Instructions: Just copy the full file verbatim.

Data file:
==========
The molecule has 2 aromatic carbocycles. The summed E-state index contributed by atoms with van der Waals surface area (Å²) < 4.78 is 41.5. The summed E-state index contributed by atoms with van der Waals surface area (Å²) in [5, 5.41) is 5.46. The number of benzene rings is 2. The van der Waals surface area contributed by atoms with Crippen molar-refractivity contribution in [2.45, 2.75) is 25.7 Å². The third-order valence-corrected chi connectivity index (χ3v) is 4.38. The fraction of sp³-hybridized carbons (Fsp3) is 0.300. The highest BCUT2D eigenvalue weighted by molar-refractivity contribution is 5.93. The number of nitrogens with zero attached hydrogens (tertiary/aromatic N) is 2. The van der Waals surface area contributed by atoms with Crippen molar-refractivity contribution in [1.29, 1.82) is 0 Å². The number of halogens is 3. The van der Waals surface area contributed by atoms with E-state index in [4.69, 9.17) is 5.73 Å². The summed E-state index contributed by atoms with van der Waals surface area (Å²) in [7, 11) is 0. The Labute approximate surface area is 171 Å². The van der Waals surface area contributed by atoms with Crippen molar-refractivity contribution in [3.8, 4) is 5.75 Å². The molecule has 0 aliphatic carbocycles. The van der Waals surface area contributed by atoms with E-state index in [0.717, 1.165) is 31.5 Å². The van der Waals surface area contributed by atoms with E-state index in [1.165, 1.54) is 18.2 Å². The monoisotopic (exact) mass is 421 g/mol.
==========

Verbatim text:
The molecule has 2 aromatic carbocycles. The summed E-state index contributed by atoms with van der Waals surface area (Å²) < 4.78 is 41.5. The summed E-state index contributed by atoms with van der Waals surface area (Å²) in [5, 5.41) is 5.46. The number of benzene rings is 2. The van der Waals surface area contributed by atoms with Crippen molar-refractivity contribution in [2.45, 2.75) is 25.7 Å². The third-order valence-corrected chi connectivity index (χ3v) is 4.38. The fraction of sp³-hybridized carbons (Fsp3) is 0.300. The highest BCUT2D eigenvalue weighted by molar-refractivity contribution is 5.93. The number of nitrogens with zero attached hydrogens (tertiary/aromatic N) is 2. The van der Waals surface area contributed by atoms with Crippen molar-refractivity contribution in [1.29, 1.82) is 0 Å². The number of halogens is 3. The van der Waals surface area contributed by atoms with E-state index in [4.69, 9.17) is 5.73 Å². The summed E-state index contributed by atoms with van der Waals surface area (Å²) in [7, 11) is 0. The Labute approximate surface area is 171 Å². The van der Waals surface area contributed by atoms with Crippen molar-refractivity contribution in [3.8, 4) is 5.75 Å². The molecule has 0 aliphatic carbocycles. The van der Waals surface area contributed by atoms with E-state index in [0.717, 1.165) is 31.5 Å². The van der Waals surface area contributed by atoms with E-state index in [1.165, 1.54) is 18.2 Å². The monoisotopic (exact) mass is 421 g/mol.